Few birds are met with except in the regular rookeries or breeding-places, and the ordinary signs of life are restricted to gopher and tortoise holes and the occasional wide track through the sand of a six-foot rattlesnake. Now and then a giant woodpecker suddenly leaves a tree trunk, and the call of the " Whip-poor-Will" resounds along the shore. All else is silent, save when a little blue heron, disturbed from some grassy swamp, flaps heavily seawards. These islands would prove charming places wherein to lazy away a few hours were it not for the prickly pears and mosquitoes.
Long before the existence of the few remaining Indians a tribe inhabited these regions. Their weapons were constructed of huge fossil sharks' teeth, seven inches in length, and of rudely fashioned stones, which can still be dug out of the burial mounds of ancient human bones. The skulls of the first residents are abnormally thick, and their bones large. Such places can be examined on days which are too stormy for fishing; thus never a weary moment need trouble the sportsman in Florida.
To some, harpooning is an attractive sport wherein there is much to learn, and which admits of great variety from saw-fish to green turtles.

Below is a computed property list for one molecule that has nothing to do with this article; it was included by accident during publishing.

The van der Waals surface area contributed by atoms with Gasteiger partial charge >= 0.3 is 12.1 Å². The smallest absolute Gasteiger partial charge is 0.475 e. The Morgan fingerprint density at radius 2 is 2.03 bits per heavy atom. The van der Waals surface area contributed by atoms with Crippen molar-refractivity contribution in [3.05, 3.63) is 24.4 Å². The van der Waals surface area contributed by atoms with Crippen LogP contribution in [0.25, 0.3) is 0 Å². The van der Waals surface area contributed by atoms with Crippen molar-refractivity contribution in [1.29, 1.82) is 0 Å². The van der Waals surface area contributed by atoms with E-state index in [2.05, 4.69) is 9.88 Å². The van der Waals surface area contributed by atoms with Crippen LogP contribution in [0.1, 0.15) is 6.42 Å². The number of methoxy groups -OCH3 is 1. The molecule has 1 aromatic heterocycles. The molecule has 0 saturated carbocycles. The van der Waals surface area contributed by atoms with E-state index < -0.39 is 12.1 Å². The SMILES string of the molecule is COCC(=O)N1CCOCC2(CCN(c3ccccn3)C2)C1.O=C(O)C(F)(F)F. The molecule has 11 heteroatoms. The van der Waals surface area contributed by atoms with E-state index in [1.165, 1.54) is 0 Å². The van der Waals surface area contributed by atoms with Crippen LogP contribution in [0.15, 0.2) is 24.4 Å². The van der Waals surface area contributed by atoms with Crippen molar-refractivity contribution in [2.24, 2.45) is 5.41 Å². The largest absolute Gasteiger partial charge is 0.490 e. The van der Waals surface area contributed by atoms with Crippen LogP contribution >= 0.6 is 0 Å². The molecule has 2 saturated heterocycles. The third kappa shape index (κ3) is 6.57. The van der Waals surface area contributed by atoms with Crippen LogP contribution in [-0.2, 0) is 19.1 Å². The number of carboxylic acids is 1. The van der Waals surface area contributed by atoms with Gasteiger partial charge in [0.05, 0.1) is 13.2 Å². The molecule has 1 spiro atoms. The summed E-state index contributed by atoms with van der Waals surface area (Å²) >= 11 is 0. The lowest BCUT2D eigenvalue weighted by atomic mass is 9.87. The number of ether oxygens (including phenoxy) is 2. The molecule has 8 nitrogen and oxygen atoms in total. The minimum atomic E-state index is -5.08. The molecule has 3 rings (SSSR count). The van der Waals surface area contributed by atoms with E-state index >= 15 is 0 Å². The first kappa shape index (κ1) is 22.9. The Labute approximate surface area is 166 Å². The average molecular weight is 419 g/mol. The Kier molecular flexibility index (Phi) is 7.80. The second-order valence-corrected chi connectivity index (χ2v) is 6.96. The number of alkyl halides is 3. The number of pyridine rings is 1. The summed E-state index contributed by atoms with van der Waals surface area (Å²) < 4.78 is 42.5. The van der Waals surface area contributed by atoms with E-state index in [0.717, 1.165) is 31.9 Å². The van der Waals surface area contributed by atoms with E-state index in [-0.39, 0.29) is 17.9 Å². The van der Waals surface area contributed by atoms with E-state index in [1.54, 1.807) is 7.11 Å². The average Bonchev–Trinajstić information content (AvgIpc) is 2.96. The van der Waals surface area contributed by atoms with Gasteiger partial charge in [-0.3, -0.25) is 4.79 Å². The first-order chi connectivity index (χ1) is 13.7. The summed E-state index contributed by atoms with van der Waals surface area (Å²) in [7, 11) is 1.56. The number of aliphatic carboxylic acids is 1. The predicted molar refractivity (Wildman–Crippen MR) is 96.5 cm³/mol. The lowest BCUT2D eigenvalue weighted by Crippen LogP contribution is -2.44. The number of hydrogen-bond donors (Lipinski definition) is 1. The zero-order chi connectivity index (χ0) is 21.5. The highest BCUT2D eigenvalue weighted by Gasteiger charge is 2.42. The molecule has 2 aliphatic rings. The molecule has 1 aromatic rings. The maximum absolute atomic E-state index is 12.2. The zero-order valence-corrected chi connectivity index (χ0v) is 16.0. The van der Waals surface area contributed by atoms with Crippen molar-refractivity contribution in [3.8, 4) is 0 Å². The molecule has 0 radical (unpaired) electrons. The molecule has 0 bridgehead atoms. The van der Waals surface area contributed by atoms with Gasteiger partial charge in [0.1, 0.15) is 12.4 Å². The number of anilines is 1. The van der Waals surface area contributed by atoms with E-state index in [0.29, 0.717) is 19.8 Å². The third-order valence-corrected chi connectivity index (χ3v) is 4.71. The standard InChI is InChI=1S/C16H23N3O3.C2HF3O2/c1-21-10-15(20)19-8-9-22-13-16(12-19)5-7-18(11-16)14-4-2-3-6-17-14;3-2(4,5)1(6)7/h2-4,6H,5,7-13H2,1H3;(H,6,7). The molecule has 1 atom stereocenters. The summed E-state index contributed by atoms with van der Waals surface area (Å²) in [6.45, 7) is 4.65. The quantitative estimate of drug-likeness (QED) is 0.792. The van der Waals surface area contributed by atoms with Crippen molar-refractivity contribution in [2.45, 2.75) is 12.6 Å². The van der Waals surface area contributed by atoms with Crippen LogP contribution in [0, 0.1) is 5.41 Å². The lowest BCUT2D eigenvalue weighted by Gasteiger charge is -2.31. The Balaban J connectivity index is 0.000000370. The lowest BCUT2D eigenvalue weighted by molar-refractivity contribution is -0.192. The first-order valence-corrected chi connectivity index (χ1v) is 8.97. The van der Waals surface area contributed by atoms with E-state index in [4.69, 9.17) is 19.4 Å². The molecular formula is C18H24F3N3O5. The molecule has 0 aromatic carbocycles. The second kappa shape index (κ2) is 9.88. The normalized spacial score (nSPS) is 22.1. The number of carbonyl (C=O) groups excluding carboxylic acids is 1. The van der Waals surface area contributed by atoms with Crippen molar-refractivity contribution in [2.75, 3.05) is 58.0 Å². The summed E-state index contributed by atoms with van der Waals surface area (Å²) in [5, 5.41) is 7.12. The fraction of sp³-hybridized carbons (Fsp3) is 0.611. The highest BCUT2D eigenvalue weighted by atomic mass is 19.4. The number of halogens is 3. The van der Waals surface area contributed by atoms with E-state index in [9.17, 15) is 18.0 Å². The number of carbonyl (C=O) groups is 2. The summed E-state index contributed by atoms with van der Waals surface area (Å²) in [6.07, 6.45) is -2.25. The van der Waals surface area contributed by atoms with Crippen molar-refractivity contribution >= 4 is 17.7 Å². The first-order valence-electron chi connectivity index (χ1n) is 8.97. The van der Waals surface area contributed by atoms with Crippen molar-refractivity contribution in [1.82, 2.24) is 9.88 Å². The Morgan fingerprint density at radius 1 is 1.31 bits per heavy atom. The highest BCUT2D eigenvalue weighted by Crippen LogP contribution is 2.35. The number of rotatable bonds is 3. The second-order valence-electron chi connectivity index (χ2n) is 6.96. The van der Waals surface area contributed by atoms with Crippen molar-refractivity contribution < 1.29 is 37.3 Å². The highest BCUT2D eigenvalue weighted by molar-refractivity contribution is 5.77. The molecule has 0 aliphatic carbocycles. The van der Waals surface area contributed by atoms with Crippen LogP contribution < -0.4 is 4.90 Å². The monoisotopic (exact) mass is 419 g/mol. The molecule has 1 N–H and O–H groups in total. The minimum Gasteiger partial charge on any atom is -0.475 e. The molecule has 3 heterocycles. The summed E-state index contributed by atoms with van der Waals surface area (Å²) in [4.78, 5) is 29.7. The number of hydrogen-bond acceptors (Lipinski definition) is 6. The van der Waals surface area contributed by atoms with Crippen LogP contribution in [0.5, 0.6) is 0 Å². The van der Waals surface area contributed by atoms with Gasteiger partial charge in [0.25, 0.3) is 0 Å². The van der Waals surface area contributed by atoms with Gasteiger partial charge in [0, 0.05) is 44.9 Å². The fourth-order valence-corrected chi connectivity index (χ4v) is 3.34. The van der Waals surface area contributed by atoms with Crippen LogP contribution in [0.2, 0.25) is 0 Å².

Let us follow an adept in the art as he starts out for a day with his favourite weapon. From the moment of entering the boat, the harpooner takes up a standing position in the bow, always looking into the deep water or out ahead; his guide rows as though his head were fixed on the wrong way, for it is ever turned to the front, and with marvellous precision he locates a fish which is sometimes unseen by the man who stands. Presently the harpooner cries, "To the left, pull hard." Down shoots the harpoon, out flies the line, and he is fast in a seven-foot whip ray. Away darts the ray, far more powerful for its size than its relation, the giant ray; for a few moments it fairly taxes the man's strength, but finally it is overcome and hauled up on to an oyster-bar, where its remarkable, slim, seven-foot tail, no thicker than a pencil, is hacked off as a trophy; next, the curious grinding stones which serve as teeth are extracted from its jaws, and a splendid piece of beautiful black skin, spotted with white rings, is also retained for future use. These fish may be seen in the distance jumping like great kites yards into the air, as they throw off the too persistent suckers which cling to them. While the whip ray is being operated upon, several sharks attracted by the blood have been swimming backwards and forwards, their presence marked by the dorsal fin above water.